4 Tips to Be More Mindful (and Have More Fun) With Your Workouts
This Love Yo’Self Week post is by Barbara Meyer, program director at Green Mountain at Fox Run, a women’s health retreat and pioneer in the non-diet approach. Green Mountain at Fox Run has been helping women end their struggles with eating and weight since 1973.
Either you’re in or you’re out. It’s all or nothing. Feast or famine, baby. This “diet mentality” thinking sabotages women who struggle with eating and weight. They think in terms of extremes, judging their bodies and themselves as good or bad. They’ll spend days (weeks if they can make it that long) following a diet 100 percent or “being good.” Then, after successfully ignoring their hunger cues and tuning out what their body actually wants, the inevitable occurs. They’ll break free from the restriction. Then this one “bad” meal or overeating event triggers the all-or-nothing thought prison they’ve imposed, and now the whole plan is ruined.
“Why bother?” they cry. “I had a cookie, so I may as well just give up.” Then starts the cycle of overeating, in some cases binge eating, followed by self-hate, then desperation, until finally, a new diet begins. Does this sound like your Groundhog Day?
Fortunately, there’s more awareness than there used to be around diets and how they often produce the opposite of the desired effects. After years of unsuccessful dieting and abiding by an all-or-nothing approach to food, more women are incorporating mindful eating into their lives. No longer taking the deprivation route, mindful eaters learn to listen for and trust their internal cues for hunger, appetite and satiety. They pay attention to physical hunger and satisfaction. They select foods they are in the mood for or what makes them feel good, and they enjoy the food as they eat it. This, they are finding, is finally a sustainable approach to food and to life.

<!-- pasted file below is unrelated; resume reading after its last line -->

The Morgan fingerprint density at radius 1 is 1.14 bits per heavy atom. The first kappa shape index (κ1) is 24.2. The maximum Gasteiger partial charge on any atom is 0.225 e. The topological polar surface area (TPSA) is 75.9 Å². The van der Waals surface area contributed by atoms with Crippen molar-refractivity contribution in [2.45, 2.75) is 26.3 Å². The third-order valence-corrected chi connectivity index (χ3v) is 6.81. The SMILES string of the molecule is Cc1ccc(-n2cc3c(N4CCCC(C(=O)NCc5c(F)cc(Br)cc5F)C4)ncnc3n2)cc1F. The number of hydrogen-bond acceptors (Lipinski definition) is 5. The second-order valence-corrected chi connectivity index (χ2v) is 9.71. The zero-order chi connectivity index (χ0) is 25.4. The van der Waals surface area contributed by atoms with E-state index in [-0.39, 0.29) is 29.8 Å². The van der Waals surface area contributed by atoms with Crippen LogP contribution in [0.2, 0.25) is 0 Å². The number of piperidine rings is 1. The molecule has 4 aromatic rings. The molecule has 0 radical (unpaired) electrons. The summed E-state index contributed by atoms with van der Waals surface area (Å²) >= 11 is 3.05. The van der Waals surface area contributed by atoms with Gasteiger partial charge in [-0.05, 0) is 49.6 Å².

While the mindfulness approach to eating is becoming more widely practiced, exercise still evokes the familiar all-or-nothing thinking among women. They feel they need to run a certain number of miles each day, burn a certain number of calories on the elliptical or lift a certain amount of weight. Otherwise, it’s just not worth it. When they can’t keep up their grueling exercise schedule and they take a few days off, they call themselves “bad” and they abandon it all together, again asking themselves “Why bother?”
At Green Mountain at Fox Run, we encourage women to take a mindfulness approach to diet and exercise. Listening to what your body wants and needs—and quieting the “shoulds”—is what drives real and meaningful change. Paying attention to how good it feels to move your body—not how your body should look when it moves or how many calories you are burning—builds a foundation for healthy living. In honor of Fit Bottomed Girls’ “Love Yo’Self Week,” I’d like to share some Green Mountain tips on how to apply the mindfulness approach to exercise.